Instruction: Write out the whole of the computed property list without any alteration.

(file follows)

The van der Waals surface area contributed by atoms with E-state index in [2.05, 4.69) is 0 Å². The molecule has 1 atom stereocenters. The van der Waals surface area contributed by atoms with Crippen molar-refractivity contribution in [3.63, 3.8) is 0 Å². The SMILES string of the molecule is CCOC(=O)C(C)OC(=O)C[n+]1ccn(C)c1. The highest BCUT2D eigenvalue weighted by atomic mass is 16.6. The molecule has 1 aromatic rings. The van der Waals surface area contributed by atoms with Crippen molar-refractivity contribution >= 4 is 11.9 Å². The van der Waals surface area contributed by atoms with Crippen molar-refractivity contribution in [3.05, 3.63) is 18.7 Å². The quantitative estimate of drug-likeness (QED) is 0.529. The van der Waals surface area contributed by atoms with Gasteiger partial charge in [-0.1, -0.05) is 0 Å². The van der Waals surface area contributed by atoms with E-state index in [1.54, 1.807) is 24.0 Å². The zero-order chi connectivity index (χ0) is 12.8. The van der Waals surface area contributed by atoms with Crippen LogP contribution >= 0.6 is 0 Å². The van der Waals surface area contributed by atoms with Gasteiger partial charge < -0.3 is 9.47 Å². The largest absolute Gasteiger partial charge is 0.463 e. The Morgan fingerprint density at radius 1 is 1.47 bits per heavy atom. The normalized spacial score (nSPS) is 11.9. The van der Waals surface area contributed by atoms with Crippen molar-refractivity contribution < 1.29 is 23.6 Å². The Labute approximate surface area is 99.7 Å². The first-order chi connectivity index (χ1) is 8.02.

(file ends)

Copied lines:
The van der Waals surface area contributed by atoms with E-state index in [2.05, 4.69) is 0 Å². The molecule has 1 atom stereocenters. The van der Waals surface area contributed by atoms with Crippen molar-refractivity contribution in [3.63, 3.8) is 0 Å². The SMILES string of the molecule is CCOC(=O)C(C)OC(=O)C[n+]1ccn(C)c1. The highest BCUT2D eigenvalue weighted by atomic mass is 16.6. The molecule has 1 aromatic rings. The van der Waals surface area contributed by atoms with Crippen molar-refractivity contribution >= 4 is 11.9 Å². The van der Waals surface area contributed by atoms with Crippen molar-refractivity contribution in [3.05, 3.63) is 18.7 Å². The quantitative estimate of drug-likeness (QED) is 0.529. The van der Waals surface area contributed by atoms with Gasteiger partial charge in [-0.1, -0.05) is 0 Å². The van der Waals surface area contributed by atoms with E-state index in [1.54, 1.807) is 24.0 Å². The zero-order chi connectivity index (χ0) is 12.8. The van der Waals surface area contributed by atoms with Crippen LogP contribution >= 0.6 is 0 Å². The van der Waals surface area contributed by atoms with Gasteiger partial charge < -0.3 is 9.47 Å². The largest absolute Gasteiger partial charge is 0.463 e. The Morgan fingerprint density at radius 1 is 1.47 bits per heavy atom. The normalized spacial score (nSPS) is 11.9. The van der Waals surface area contributed by atoms with Crippen molar-refractivity contribution < 1.29 is 23.6 Å². The Labute approximate surface area is 99.7 Å². The first-order chi connectivity index (χ1) is 8.02.